Long & Foster, one of the biggest residential real estate companies in the country by sales volume, was acquired by HomeServices of America on Thursday. The acquisition also includes Long & Foster’s business lines in mortgage, settlement services, insurance and property management. Terms of the deal were not disclosed.
HomeServices of America, a residential real estate brokerage based in Minneapolis, is an affiliate of Berkshire Hathaway, the Warren Buffett conglomerate with subsidiaries including utilities, insurance and railroads. HomeServices of America also owns Berkshire Hathaway HomeServices, Prudential Real Estate and Real Living Real Estate, positioning it to become the country’s largest residential real estate brokerage company.
“This deal is big,” said David Charron, chief strategy officer of Bright MLS, the area’s multiple listing service. “This is yet another data point that suggests that real estate drives the economy.”
Long & Foster was founded in 1968 by Wes Foster and Henry Long. Foster bought out Long in 1979. It became one of the largest privately held companies in the Washington region with approximately 11,000 agents in more than 230 offices serving home buyers in the District, Maryland, Virginia, West Virginia, North Carolina, Pennsylvania, Delaware and New Jersey. In 2016, Long & Foster had nearly $29 billion in sales volume and more than 81,000 home sale transactions.
“They’ve instilled a sense of regimen and discipline and accountability borne out of the decline of [2007 and 2008],” Charron said. “Long & Foster has become much more corporate. As a privately held company, I think it’s going to benefit them in the merger.”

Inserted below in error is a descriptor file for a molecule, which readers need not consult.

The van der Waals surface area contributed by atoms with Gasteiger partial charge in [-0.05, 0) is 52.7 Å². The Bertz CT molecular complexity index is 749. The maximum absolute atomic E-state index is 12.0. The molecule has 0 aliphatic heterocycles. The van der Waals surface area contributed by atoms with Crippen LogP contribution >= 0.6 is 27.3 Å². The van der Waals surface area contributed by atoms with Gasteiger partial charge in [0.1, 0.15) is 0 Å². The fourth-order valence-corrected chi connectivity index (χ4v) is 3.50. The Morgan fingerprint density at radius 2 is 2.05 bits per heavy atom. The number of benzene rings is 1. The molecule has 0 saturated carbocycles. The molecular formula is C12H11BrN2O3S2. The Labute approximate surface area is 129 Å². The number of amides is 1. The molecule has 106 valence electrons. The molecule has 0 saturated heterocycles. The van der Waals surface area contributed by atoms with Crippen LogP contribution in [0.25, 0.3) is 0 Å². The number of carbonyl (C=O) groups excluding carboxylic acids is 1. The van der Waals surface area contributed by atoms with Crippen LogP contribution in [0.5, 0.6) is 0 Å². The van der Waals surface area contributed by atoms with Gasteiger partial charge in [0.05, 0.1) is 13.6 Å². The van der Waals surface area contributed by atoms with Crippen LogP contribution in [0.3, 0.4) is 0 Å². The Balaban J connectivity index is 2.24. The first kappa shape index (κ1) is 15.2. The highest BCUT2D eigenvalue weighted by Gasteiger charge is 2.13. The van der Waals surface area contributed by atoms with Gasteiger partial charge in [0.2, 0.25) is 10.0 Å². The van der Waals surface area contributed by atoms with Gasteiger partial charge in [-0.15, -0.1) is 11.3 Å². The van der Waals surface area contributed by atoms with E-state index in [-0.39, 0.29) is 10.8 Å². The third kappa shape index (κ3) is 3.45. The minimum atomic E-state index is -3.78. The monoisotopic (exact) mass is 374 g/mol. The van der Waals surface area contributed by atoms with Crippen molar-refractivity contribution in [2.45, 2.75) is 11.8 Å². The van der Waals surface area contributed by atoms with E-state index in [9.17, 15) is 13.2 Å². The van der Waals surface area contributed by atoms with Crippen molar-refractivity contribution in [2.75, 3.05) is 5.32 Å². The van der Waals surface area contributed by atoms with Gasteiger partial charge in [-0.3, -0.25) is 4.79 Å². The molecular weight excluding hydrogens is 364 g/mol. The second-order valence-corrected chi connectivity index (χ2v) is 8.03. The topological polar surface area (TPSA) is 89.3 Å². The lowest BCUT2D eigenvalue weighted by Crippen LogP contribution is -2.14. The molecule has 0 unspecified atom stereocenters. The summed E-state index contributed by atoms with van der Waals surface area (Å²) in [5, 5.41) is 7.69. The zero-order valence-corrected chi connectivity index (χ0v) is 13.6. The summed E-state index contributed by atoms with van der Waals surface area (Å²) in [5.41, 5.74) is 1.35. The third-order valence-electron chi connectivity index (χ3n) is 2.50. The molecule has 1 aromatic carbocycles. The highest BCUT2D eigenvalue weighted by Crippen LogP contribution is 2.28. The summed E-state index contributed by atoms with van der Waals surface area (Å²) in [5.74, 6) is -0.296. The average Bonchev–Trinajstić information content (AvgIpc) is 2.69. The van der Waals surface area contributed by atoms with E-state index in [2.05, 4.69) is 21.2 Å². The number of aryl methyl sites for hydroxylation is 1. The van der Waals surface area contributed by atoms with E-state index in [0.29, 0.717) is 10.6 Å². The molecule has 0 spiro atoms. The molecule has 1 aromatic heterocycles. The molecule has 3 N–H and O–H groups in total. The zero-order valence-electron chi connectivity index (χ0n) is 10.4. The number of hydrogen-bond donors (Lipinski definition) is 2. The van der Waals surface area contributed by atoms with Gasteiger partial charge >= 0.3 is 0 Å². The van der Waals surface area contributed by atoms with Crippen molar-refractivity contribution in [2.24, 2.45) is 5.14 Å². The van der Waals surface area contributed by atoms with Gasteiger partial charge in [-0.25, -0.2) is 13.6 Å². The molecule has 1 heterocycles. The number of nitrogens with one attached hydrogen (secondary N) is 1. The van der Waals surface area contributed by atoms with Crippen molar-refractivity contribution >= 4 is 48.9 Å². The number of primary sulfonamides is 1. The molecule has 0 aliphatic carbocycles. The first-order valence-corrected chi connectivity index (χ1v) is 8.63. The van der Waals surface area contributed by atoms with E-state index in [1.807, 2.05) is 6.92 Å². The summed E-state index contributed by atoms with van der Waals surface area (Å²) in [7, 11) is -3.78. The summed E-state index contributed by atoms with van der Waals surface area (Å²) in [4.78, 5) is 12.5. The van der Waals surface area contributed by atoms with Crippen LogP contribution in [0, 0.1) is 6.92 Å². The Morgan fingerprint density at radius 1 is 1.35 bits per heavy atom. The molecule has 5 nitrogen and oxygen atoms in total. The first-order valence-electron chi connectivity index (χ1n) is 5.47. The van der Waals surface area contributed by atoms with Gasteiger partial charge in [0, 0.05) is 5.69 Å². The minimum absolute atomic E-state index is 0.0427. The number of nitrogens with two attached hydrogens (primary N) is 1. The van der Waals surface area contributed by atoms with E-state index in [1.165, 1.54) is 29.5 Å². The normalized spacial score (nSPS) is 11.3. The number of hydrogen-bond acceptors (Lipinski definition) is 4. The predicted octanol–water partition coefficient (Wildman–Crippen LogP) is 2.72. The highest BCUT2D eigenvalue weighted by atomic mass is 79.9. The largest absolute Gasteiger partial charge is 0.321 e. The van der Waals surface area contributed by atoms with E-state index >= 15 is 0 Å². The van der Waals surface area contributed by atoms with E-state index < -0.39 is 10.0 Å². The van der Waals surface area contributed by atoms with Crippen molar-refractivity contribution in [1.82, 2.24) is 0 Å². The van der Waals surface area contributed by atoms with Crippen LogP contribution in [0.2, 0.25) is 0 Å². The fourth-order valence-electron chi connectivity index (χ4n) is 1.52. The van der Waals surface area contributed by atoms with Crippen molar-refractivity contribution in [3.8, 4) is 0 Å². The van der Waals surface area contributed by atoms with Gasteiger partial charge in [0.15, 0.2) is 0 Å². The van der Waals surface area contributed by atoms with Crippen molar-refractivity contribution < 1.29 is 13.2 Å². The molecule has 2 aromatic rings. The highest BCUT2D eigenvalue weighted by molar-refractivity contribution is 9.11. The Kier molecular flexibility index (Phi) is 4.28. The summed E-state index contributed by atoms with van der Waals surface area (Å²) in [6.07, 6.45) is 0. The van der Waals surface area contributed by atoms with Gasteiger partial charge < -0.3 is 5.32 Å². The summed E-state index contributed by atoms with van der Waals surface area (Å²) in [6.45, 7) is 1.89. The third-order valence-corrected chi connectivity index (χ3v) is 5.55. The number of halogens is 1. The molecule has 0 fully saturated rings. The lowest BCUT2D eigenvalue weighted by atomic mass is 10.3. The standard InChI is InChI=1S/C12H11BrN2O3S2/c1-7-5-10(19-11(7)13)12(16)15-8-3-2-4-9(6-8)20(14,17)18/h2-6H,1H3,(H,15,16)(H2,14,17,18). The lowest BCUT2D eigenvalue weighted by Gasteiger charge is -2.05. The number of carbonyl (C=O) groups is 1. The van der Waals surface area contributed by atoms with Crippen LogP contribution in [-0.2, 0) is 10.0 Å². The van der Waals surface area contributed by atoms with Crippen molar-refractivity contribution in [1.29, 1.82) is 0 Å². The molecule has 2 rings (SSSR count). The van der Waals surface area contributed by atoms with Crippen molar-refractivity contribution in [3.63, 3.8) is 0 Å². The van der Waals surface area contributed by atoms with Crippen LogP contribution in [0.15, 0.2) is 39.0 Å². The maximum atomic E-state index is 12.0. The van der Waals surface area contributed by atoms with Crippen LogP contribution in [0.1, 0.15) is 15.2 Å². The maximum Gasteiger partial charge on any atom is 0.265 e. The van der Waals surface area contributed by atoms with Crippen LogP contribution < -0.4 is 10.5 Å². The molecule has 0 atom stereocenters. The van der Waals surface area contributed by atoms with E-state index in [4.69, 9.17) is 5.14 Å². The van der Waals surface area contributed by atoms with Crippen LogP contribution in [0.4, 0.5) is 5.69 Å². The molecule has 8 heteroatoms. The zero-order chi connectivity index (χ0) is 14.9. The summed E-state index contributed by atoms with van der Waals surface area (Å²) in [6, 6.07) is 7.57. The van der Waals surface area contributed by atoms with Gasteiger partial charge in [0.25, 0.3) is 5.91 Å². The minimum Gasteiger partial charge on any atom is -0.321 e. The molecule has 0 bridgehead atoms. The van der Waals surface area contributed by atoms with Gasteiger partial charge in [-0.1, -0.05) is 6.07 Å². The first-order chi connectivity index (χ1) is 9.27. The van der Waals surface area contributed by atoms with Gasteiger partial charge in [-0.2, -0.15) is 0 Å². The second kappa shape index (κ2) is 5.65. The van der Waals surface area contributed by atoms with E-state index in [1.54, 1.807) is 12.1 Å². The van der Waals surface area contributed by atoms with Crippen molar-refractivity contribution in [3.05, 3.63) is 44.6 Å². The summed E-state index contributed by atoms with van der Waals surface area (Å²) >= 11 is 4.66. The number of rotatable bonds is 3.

Wes Foster will remain with the company as chairman emeritus. Jeff Detwiler, Long & Foster’s president and chief operating officer, will become chief executive. In a memo sent to Long & Foster real estate agents, Wes Foster wrote: “We’ll continue to operate under our current Long & Foster brand names, and other than our ownership, it will be business as usual.”
Boomer Foster echoed his uncle’s message that the company would carry on as before the sale and that no jobs would be lost because of it. The company will remain at its Chantilly headquarters.
“Nothing is changing at all,” he said. “If we didn’t tell anybody this has happened, no one would know it happened.”
Boomer Foster said recent sales of some of Long & Foster’s office buildings had nothing to do with the sale of the company. He also declined to discuss how long the sale had been in the works.